• 4th I will and bequeath to my son Russel my Cate Tract of land during his life; and at his death I desire the same to go the heirs of said Russel; and in consideration thereof he is to pay a debt I am owing the bank for said tract of land.
  • 5th It is my will and desire that my executor manumit my negro woman Rachel when her tenth child shall have attained the age of ten years; and it is my wish that she remain in McMinn County and that my executors support her out of my estate when she gets too old to support herself.
  • 6th I will and bequeath to my wife Mary the following negroes during her natural life:  Big Peter, Auston, Tom, Nancy, Judi, and Jerry; and at her death I wish them equally divided among my four children; and I will and bequeath to my dear wife Mary all my household and kitchen furniture and such of my farming utensils as my executors may think necessary for her convenience together with all my stock of horses, cattle, and hogs.
  • 7th I will and bequeath to my daughter Jemima Cleage and her heirs forever the four negroes she has had possession of Big Anny, Judi, Jane, and Matilda together with all the other property I have given her.
  • 8th It is my wish that my daughter Sarah Ann Calloway have and enjoy all the property conveyed heretofore in trust for her benefit and I will and bequeath to my daughter Sarah Ann Calloway my baroush carriage and harnesses in consideration of some losses   Sarah sustained on my account.
  • 9th It is my wish and desire that my executors get my mother and sister Delilah to remove from Claibourne County to the County of McMinn and that they attend to them carefully:  For that trouble and for taking care of my dear wife Mary, I have given them Harry and Jeff.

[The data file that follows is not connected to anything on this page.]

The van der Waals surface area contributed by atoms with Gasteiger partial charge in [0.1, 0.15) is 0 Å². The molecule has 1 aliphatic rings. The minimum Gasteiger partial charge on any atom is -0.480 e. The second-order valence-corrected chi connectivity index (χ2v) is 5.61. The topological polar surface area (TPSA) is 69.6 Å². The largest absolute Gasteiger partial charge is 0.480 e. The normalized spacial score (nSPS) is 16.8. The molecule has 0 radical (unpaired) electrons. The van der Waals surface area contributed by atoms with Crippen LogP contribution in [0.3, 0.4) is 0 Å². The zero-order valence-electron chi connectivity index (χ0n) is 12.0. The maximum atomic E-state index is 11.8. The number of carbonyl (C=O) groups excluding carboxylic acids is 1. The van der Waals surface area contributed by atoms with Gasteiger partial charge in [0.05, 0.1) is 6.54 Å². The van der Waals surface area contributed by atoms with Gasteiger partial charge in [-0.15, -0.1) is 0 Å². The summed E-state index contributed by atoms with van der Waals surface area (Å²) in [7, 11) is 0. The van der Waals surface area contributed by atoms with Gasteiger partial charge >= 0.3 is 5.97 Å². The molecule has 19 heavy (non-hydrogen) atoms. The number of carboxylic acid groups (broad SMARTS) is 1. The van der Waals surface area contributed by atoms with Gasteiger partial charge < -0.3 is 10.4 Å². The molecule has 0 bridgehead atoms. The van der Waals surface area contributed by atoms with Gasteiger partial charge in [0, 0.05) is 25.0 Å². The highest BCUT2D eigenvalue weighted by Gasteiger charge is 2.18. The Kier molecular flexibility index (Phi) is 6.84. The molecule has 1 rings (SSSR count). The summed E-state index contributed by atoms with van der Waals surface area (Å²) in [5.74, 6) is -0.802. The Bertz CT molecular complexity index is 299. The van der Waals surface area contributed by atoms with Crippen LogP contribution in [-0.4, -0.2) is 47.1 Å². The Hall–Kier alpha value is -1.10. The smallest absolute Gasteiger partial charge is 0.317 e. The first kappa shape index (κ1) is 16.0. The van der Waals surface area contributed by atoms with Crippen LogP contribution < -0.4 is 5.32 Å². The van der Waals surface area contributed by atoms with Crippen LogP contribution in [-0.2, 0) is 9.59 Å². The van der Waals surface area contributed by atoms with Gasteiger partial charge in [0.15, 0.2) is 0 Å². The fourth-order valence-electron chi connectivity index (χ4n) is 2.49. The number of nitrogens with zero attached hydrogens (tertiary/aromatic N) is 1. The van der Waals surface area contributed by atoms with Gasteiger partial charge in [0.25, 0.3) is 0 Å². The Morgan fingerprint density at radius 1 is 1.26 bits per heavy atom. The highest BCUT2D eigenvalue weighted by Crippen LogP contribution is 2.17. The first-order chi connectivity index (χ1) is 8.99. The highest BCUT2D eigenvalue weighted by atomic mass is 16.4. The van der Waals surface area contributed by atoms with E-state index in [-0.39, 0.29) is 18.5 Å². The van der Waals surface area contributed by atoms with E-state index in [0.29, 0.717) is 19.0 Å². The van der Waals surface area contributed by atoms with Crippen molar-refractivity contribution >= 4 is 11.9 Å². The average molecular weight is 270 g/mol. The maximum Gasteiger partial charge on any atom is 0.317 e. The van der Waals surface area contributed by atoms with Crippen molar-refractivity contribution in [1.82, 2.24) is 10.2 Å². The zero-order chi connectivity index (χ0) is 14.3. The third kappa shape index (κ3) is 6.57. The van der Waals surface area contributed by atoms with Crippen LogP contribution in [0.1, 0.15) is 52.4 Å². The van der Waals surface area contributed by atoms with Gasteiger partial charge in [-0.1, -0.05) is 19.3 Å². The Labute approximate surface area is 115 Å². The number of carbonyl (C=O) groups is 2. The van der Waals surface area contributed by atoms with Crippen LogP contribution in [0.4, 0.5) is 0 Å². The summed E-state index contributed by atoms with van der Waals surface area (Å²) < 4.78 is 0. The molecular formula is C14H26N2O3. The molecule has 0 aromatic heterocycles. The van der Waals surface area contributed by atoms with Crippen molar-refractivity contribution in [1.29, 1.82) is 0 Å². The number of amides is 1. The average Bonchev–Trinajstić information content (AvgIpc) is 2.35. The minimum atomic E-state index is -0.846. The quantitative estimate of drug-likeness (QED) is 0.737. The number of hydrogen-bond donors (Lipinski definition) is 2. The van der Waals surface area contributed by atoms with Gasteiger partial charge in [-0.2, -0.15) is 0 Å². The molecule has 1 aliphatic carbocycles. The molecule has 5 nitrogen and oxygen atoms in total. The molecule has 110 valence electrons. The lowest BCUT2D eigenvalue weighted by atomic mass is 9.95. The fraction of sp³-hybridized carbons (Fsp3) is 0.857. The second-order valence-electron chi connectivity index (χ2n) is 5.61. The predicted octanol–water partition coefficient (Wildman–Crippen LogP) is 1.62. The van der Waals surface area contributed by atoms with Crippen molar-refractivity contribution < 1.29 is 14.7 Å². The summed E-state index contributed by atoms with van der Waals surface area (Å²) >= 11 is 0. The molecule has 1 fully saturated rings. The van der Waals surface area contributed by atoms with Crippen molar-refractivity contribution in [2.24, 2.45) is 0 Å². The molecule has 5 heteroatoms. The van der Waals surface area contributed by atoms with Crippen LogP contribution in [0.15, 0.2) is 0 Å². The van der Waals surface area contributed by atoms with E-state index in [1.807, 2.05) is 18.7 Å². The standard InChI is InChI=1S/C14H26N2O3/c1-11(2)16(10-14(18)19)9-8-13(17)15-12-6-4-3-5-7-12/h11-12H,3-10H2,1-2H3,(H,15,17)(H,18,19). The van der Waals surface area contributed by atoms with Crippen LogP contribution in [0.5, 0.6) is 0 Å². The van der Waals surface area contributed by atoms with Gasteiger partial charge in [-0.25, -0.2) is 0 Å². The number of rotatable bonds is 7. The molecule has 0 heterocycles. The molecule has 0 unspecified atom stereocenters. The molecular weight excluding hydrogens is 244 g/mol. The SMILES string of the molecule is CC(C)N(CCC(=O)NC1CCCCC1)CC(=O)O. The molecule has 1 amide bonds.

• 10th It is my will and I do hereby release my son Russel R. Hurst from all debts and accounts he is  owing me on the condition that he attends to the interest of my wife while she lives.
  • 11th It is my will and desire that nothing be ex______ in this my last will and testament to interrupt the partnership existing between my son John L. Hurst and myself until the five years have expired.
  • 12th I do hereby constitute and appoint my two sons Russel R. Hurst and John L. Hurst my executors of this my last will and testament and do authorize and desire that they should act without giving bond and security for the trust, re_____ signed, sealed, published and declared to be my last will and testament this 12th day of December 1833.  Signed Elijah Hurst (Seal).  Witnesses:  Justus Steed, Andrew John, W. F. Keith

Alexander Cleage’s Last Will & Testament – 1860

Athens, Tennessee about 1919. Probably taken by my grandfather Albert B. Cleage, SR
Athens, Tennessee about 1919. Probably taken by my grandfather Albert B. Cleage, SR.  Men unknown.

I hadn’t planned yesterday to go to Family Search and look for the Will of Alexander Cleage, but I did.

“I give and devise to my beloved wife Jemima Cleage for and during her natural life the following described Negro slaves – to wit: … Juda and her five children  to wit: Charles, Angelen, Lewis, Laura and Frank… I also give and bequeath to her for her natural life a negro man called Frank the husband of Juda…” 

 30th day of May 1860 Alexander Cleage

Juda and Frank Cleage were my two times great grandparents. Their son Lewis Cleage was my great grandfather, my own grandfather Albert B. Cleage’s, father. I have several other documents that trace them through slavery – a letter to the overseer in 1838 and a bill of sale that mention Frank in 1852, a marriage record for Frank and Juda Cleage in 1866 and the 1870 census, Lewis’ death certificate in 1918.